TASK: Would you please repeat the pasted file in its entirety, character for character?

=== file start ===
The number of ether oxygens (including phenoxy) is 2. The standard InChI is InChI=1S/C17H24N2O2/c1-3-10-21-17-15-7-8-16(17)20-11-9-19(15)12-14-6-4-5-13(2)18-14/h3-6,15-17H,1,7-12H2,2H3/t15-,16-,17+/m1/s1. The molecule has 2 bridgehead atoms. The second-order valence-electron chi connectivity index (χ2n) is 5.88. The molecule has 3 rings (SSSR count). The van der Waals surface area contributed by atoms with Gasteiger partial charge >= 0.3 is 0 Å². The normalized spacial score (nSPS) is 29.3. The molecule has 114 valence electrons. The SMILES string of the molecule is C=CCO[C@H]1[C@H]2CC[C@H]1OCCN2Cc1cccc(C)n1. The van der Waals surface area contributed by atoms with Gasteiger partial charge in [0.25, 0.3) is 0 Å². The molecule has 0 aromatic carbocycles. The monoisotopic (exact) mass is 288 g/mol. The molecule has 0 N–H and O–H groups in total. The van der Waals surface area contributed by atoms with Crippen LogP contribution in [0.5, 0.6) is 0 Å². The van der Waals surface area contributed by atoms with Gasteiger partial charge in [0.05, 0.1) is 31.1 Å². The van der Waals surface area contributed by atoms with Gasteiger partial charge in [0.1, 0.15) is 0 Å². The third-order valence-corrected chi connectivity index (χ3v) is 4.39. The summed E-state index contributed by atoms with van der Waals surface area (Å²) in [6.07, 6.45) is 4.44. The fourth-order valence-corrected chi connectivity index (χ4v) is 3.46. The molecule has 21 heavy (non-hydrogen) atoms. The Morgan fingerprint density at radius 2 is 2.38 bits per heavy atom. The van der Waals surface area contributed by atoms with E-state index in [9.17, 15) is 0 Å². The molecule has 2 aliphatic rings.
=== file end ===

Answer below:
The number of ether oxygens (including phenoxy) is 2. The standard InChI is InChI=1S/C17H24N2O2/c1-3-10-21-17-15-7-8-16(17)20-11-9-19(15)12-14-6-4-5-13(2)18-14/h3-6,15-17H,1,7-12H2,2H3/t15-,16-,17+/m1/s1. The molecule has 2 bridgehead atoms. The second-order valence-electron chi connectivity index (χ2n) is 5.88. The molecule has 3 rings (SSSR count). The van der Waals surface area contributed by atoms with Gasteiger partial charge >= 0.3 is 0 Å². The normalized spacial score (nSPS) is 29.3. The molecule has 114 valence electrons. The SMILES string of the molecule is C=CCO[C@H]1[C@H]2CC[C@H]1OCCN2Cc1cccc(C)n1. The van der Waals surface area contributed by atoms with Gasteiger partial charge in [0.25, 0.3) is 0 Å². The molecule has 0 aromatic carbocycles. The monoisotopic (exact) mass is 288 g/mol. The molecule has 0 N–H and O–H groups in total. The van der Waals surface area contributed by atoms with Crippen LogP contribution in [0.5, 0.6) is 0 Å². The van der Waals surface area contributed by atoms with Gasteiger partial charge in [0.05, 0.1) is 31.1 Å². The van der Waals surface area contributed by atoms with Gasteiger partial charge in [0.1, 0.15) is 0 Å². The third-order valence-corrected chi connectivity index (χ3v) is 4.39. The summed E-state index contributed by atoms with van der Waals surface area (Å²) in [6.07, 6.45) is 4.44. The fourth-order valence-corrected chi connectivity index (χ4v) is 3.46. The molecule has 21 heavy (non-hydrogen) atoms. The Morgan fingerprint density at radius 2 is 2.38 bits per heavy atom. The van der Waals surface area contributed by atoms with E-state index in [9.17, 15) is 0 Å². The molecule has 2 aliphatic rings.